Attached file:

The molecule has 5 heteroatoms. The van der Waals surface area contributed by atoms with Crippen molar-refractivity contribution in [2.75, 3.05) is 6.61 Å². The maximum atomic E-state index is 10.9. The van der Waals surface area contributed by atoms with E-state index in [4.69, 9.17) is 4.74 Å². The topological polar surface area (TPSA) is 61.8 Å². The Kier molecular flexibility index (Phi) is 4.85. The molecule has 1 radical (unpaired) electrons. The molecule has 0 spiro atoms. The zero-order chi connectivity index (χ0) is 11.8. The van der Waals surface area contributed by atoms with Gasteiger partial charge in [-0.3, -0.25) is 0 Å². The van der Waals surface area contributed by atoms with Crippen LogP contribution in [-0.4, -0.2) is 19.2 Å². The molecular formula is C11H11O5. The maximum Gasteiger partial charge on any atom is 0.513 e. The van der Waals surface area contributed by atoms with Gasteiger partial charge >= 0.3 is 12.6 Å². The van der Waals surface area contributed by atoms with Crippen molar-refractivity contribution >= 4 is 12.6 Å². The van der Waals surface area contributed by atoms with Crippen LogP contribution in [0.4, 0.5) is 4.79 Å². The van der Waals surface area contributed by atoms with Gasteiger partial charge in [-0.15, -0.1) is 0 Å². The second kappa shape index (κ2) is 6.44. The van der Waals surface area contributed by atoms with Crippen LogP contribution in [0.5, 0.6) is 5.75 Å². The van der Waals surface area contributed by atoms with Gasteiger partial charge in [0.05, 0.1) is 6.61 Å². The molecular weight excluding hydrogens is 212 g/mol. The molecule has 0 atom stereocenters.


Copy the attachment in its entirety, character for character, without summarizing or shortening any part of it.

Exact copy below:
The molecule has 5 heteroatoms. The van der Waals surface area contributed by atoms with Crippen molar-refractivity contribution in [2.75, 3.05) is 6.61 Å². The maximum atomic E-state index is 10.9. The van der Waals surface area contributed by atoms with E-state index in [4.69, 9.17) is 4.74 Å². The topological polar surface area (TPSA) is 61.8 Å². The Kier molecular flexibility index (Phi) is 4.85. The molecule has 1 radical (unpaired) electrons. The molecule has 0 spiro atoms. The zero-order chi connectivity index (χ0) is 11.8. The van der Waals surface area contributed by atoms with Gasteiger partial charge in [-0.3, -0.25) is 0 Å². The van der Waals surface area contributed by atoms with Crippen LogP contribution in [-0.4, -0.2) is 19.2 Å². The molecular formula is C11H11O5. The maximum Gasteiger partial charge on any atom is 0.513 e. The van der Waals surface area contributed by atoms with Gasteiger partial charge >= 0.3 is 12.6 Å². The van der Waals surface area contributed by atoms with Crippen molar-refractivity contribution >= 4 is 12.6 Å². The van der Waals surface area contributed by atoms with Crippen LogP contribution in [0.4, 0.5) is 4.79 Å². The van der Waals surface area contributed by atoms with Gasteiger partial charge in [-0.15, -0.1) is 0 Å². The second kappa shape index (κ2) is 6.44. The van der Waals surface area contributed by atoms with Crippen LogP contribution in [0.5, 0.6) is 5.75 Å². The van der Waals surface area contributed by atoms with Gasteiger partial charge in [0.05, 0.1) is 6.61 Å². The molecular weight excluding hydrogens is 212 g/mol. The molecule has 0 atom stereocenters.